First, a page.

LAW Labor and Employment Arbitration
Prof. Marc D. Greenbaum,
3 credits day; 3 credits evening.
- NOT OFFERED 2016-17 Students using this course to fulfill the experiential learning requirement may not also use this same course to meet the legal writing requirement.
This course will examine arbitration as a dispute resolution mechanism in two related, but distinct, contexts. First, the course will study the widely accepted use of arbitration to resolve disputes arising under public and private sector collective bargaining agreements. Thereafter, it will examine the legal principles governing arbitration use to resolve disputes arising under employment regulation statutes like Title VII of the Civil Rights Act of 1964 and individual contracts of employment. The course will use simulations designed to assist students in developing the practical skills necessary to represent clients in labor and employment arbitration.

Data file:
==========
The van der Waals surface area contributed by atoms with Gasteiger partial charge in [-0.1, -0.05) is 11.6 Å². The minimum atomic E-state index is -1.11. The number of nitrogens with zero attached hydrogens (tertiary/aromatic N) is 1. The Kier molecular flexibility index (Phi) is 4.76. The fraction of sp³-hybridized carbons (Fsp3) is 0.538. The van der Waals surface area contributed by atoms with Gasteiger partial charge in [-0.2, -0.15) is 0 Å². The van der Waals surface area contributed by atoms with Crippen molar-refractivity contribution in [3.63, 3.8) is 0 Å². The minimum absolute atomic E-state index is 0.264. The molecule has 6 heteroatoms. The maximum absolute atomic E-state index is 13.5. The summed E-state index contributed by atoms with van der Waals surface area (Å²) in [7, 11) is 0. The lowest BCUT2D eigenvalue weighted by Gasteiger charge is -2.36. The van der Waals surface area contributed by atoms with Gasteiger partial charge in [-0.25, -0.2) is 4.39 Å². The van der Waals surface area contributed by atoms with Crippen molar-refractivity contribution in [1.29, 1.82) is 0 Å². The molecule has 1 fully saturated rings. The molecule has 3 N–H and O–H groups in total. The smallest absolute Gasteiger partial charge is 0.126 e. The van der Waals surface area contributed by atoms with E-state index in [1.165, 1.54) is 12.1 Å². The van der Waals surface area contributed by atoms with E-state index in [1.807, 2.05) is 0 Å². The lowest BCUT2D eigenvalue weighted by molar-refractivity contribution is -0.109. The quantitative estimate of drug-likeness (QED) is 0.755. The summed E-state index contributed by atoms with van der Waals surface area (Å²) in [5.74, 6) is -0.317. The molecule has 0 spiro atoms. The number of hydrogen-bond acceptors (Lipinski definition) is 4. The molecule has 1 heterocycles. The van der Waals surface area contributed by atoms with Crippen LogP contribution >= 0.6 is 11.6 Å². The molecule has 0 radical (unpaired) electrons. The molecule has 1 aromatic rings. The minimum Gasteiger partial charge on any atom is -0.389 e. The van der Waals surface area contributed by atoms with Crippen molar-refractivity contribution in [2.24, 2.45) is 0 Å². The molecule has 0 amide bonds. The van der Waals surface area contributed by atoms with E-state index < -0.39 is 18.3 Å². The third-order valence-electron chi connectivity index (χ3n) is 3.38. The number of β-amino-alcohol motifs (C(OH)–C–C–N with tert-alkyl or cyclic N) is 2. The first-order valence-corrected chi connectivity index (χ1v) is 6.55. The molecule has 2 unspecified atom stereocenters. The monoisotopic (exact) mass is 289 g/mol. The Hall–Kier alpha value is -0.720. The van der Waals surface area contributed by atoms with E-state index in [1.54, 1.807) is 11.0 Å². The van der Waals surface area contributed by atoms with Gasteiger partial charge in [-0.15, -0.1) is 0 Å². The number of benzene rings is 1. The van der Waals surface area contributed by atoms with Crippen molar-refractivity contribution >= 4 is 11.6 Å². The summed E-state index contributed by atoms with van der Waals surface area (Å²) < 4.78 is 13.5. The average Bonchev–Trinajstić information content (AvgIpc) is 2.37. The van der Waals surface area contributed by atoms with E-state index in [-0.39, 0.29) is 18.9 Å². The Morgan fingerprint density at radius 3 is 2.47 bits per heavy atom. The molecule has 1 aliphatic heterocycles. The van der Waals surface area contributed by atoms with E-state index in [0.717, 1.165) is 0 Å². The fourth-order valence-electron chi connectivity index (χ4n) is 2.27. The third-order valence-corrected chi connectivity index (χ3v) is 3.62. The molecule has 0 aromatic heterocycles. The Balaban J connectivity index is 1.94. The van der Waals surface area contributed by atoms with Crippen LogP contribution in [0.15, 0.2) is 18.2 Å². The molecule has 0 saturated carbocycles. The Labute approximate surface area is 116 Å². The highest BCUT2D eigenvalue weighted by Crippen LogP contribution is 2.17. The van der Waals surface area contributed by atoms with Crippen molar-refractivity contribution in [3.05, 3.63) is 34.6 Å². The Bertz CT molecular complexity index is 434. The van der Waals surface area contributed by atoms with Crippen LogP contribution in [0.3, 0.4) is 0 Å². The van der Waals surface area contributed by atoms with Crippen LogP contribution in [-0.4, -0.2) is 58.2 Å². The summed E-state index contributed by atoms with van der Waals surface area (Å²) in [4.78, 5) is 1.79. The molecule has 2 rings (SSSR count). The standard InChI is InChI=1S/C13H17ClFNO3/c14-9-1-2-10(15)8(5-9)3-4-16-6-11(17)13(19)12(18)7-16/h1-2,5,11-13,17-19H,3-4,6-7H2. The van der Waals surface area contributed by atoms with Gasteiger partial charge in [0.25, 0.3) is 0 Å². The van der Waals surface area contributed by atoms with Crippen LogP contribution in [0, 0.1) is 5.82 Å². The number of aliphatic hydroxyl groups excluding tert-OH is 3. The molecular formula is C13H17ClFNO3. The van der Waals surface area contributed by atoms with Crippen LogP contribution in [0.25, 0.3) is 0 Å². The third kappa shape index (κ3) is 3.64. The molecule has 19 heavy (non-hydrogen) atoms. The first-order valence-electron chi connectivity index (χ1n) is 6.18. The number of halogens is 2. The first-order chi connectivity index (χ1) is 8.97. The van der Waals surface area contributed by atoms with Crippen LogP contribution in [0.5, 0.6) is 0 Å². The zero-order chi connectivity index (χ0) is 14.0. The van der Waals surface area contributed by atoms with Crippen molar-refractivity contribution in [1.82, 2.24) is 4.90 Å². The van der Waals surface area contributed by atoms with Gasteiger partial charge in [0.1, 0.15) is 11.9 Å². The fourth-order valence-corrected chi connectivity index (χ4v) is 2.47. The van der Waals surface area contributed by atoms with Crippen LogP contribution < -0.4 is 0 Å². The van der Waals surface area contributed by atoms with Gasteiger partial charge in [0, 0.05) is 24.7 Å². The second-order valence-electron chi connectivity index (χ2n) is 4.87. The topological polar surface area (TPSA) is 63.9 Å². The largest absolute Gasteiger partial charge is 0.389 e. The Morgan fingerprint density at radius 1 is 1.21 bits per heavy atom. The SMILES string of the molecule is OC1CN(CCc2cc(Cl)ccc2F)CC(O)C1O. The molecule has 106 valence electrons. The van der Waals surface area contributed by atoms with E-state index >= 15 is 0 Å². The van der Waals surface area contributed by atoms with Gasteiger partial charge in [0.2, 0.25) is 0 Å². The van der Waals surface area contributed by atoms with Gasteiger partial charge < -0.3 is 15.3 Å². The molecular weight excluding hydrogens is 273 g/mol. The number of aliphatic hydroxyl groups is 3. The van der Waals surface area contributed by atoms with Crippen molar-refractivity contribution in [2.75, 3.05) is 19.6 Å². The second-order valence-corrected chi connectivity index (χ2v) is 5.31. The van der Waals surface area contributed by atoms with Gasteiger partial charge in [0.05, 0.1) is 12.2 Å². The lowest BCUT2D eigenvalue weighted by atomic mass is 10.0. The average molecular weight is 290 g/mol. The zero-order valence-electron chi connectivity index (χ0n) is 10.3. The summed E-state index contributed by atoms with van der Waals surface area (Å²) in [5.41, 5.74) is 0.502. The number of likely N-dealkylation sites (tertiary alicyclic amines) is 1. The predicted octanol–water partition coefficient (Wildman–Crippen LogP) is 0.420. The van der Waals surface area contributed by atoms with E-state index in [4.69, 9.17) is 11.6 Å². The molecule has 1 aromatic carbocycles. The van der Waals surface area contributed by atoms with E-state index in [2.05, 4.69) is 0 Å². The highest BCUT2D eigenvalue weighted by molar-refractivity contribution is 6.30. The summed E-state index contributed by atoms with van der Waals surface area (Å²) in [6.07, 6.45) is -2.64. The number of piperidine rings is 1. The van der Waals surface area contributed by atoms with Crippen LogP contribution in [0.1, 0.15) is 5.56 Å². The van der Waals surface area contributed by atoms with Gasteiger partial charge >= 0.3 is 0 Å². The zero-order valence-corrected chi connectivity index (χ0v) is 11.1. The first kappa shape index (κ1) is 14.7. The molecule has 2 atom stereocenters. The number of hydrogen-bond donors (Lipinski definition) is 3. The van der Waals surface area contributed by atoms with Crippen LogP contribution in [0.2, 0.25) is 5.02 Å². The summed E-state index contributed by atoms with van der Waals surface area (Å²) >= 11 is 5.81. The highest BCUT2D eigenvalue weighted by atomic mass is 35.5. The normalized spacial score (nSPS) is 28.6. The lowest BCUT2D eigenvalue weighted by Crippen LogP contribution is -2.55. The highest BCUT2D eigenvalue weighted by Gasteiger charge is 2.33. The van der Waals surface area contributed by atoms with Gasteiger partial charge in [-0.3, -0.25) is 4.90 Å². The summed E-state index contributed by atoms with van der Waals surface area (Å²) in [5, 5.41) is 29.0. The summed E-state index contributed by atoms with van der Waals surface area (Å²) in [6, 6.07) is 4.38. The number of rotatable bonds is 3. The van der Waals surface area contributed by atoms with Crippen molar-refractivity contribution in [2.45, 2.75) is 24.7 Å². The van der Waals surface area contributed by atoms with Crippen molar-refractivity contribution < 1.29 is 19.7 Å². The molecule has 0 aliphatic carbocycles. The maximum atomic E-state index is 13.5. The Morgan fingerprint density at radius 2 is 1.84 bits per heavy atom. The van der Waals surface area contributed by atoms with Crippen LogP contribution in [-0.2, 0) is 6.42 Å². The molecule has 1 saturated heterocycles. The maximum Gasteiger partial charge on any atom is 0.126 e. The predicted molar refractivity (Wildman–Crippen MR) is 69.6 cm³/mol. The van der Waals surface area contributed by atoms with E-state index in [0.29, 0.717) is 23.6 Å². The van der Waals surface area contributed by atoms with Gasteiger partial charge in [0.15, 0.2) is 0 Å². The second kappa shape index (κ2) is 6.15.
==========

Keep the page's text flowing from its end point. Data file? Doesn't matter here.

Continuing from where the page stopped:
Faculty comments: This course is designed to equip students to represent parties in labor and employment arbitration proceedings. There is a significant classroom component. The heart of the course involves simulations affording students the opportunity to prepare and to present cases, to sit as arbitrators and to perform legal writing assignments similar to those required of practitioners. Enrollment is limited to fifteen students. The course grade is based upon students' classroom participation, the quality of their case preparation, their written submissions in the various simulations and a final paper that is anticipated as being no more than ten pages long.
Prerequisite: Labor Law, Employment Law, or Employment Discrimination Law which may be taken concurrently
Enrollment is limited: 20
Meets Skills Menu Requirement
Meets Health/Biomedical Concentration Requirements
Meets Labor and Employment Law Concentration Requirements
May Fulfill Legal Writing Requirement
Meets Experiential Learning Requirement
Final Paper Required
<<Course Updated: April 06, 2016>>